Born in New Jersey and raised in Southern California, Alan Brennert received a Bachelor’s degree in English from California State University at Long Beach. In addition to novels, Brennert writes short stories, screenplays, teleplays, and musicals. For his work on L.A. Law, he was awarded an Emmy in 1991. During his career, Brennert has also won a People’s Choice Award and a Nebula Award.
When Disease Alters Everything
Set in Honolulu in the 1890s, Rachel Kalama lives a normal life as a typical five-year-old girl when her mother discovers that she has a sore on her leg that won’t heal. The official health inspector quickly discovers Rachel’s malady (Hansen’s Disease, better known as leprosy) and she is torn from her family. Shipped out to an island of isolation, Rachel finds herself in the company of other lepers in the city of Kalaupapa.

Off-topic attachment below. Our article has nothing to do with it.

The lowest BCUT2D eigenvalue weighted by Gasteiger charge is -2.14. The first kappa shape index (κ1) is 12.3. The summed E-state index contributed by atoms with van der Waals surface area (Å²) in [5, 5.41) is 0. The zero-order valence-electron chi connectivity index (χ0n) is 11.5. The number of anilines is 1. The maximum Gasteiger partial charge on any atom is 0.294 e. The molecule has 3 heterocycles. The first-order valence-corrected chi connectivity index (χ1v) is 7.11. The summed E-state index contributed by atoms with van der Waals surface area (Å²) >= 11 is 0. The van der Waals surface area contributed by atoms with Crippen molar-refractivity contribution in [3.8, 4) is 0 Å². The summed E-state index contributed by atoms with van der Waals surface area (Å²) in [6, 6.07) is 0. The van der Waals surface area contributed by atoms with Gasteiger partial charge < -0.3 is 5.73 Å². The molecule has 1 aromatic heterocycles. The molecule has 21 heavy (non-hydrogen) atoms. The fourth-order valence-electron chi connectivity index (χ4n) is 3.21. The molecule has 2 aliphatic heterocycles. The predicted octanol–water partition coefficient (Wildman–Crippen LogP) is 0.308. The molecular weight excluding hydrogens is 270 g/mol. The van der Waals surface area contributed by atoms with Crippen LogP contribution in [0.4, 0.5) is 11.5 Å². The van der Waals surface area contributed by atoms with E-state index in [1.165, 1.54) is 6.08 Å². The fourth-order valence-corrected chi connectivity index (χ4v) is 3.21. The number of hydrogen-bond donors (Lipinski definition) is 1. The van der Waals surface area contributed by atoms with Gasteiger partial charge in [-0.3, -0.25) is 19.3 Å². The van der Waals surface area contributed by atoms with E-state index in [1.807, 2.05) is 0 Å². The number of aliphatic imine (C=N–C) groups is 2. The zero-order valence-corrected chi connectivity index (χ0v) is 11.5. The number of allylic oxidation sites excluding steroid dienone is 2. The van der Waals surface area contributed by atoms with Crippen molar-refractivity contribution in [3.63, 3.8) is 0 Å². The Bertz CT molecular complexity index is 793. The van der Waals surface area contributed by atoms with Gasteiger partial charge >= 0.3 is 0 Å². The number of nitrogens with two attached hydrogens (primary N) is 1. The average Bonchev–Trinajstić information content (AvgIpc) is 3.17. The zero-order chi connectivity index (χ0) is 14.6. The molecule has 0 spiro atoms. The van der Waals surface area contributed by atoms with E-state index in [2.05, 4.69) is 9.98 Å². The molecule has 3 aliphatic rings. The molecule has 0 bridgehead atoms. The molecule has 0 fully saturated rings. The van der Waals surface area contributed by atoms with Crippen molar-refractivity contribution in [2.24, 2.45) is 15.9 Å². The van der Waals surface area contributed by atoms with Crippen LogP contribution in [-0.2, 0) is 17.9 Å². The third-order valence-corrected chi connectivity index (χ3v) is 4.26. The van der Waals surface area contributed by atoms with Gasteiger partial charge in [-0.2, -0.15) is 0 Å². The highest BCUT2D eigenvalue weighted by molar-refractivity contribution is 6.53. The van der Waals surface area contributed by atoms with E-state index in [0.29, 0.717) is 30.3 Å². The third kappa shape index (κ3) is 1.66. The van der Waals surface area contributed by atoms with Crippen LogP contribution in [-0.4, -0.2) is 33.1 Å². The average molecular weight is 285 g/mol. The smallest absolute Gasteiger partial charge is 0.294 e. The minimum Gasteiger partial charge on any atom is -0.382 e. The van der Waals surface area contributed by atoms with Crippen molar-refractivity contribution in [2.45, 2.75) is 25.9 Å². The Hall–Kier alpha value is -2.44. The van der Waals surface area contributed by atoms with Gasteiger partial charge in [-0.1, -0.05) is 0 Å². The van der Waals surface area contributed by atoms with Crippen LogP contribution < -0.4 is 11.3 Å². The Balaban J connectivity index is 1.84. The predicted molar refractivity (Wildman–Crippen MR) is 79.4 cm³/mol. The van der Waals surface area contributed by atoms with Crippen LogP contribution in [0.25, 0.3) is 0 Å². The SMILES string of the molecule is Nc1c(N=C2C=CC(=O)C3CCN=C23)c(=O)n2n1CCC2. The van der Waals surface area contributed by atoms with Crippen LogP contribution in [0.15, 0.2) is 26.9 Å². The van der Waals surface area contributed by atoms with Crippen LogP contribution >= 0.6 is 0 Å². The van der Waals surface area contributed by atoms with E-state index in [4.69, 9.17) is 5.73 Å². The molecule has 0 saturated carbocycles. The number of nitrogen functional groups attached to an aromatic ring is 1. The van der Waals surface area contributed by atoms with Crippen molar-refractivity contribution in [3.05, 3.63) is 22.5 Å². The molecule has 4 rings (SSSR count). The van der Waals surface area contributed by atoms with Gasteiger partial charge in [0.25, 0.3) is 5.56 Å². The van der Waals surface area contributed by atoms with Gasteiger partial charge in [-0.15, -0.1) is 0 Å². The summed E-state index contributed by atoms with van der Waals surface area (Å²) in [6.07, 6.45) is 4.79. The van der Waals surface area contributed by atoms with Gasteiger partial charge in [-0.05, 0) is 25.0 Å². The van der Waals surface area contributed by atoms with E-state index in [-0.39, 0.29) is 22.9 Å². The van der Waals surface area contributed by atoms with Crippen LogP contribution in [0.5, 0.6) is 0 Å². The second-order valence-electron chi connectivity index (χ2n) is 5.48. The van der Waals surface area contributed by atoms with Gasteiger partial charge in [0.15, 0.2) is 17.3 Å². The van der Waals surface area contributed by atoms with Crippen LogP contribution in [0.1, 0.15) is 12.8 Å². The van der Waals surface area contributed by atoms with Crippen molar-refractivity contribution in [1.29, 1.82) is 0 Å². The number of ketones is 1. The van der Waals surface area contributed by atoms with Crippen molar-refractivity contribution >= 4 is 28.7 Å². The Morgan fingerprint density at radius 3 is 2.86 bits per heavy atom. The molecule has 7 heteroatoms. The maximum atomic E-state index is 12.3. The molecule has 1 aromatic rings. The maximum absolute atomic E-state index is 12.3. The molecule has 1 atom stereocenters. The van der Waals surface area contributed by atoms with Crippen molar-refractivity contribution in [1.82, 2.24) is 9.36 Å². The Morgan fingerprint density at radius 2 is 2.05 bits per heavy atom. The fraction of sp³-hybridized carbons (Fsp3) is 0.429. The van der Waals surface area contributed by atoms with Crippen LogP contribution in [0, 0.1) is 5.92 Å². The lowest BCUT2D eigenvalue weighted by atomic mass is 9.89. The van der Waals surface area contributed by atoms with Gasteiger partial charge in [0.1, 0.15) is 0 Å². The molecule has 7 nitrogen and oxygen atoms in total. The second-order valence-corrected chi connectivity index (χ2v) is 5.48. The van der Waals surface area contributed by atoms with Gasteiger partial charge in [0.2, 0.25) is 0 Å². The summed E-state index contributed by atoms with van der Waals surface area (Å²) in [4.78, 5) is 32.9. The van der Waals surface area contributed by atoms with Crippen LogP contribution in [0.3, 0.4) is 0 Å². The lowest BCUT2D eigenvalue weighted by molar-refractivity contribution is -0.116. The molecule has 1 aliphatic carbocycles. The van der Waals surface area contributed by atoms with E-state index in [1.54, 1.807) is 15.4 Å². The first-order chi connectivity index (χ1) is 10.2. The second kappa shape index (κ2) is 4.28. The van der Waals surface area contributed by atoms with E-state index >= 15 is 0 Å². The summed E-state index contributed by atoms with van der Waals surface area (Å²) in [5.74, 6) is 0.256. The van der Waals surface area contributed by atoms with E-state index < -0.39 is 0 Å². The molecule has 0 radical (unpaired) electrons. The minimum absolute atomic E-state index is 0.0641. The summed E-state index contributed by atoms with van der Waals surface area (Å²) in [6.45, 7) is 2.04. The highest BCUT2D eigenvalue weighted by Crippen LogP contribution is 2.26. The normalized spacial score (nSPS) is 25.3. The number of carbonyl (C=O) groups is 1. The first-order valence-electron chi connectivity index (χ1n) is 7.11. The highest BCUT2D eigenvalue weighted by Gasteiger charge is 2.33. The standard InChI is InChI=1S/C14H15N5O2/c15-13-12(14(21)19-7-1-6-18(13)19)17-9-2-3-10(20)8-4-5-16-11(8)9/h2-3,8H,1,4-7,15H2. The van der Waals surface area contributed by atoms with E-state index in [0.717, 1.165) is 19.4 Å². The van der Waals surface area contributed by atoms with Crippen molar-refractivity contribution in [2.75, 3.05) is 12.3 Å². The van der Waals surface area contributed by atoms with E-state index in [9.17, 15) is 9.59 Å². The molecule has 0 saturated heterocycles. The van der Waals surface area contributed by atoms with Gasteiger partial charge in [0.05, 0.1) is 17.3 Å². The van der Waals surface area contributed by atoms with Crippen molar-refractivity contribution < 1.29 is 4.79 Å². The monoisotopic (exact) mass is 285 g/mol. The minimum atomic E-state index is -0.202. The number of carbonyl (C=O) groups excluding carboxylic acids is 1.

Happiness and Loss
Rachel’s story is both one of happiness and of loss. It’s a sort of dualism that plagues the book, perhaps an effective commentary on our own lives. She experiences the loss of people she loves constantly throughout the book, meanwhile gaining new loves.
I’m amazingly moved and impressed by Brennert’s ability to find the depths of the soul where very few authors try to tread. Through this novel, Brennert poignantly tugs at the heart of the reader by forcing the reader to emotionally invest in unusual characters and their unique circumstances.
The Burden of Hansen’s Disease
Few readers want to dive into the life of someone with Hansen’s disease. Yet, Brennert forces the reader to dwell with these people. He forces the reader to know the life, the adventures, the love, and the loss of someone whose life has been drastically changed by a debilitating illness. The reader knows Rachel just as well as she knows herself, and eventually comes to the realization that Hansen’s disease took everything from Rachel, but also gave her something more in the end.
I obviously enjoyed the book. I think Moloka'i would be great for people that love Hawaiian culture and I’d strongly recommend it for anyone wants a simple, easy read.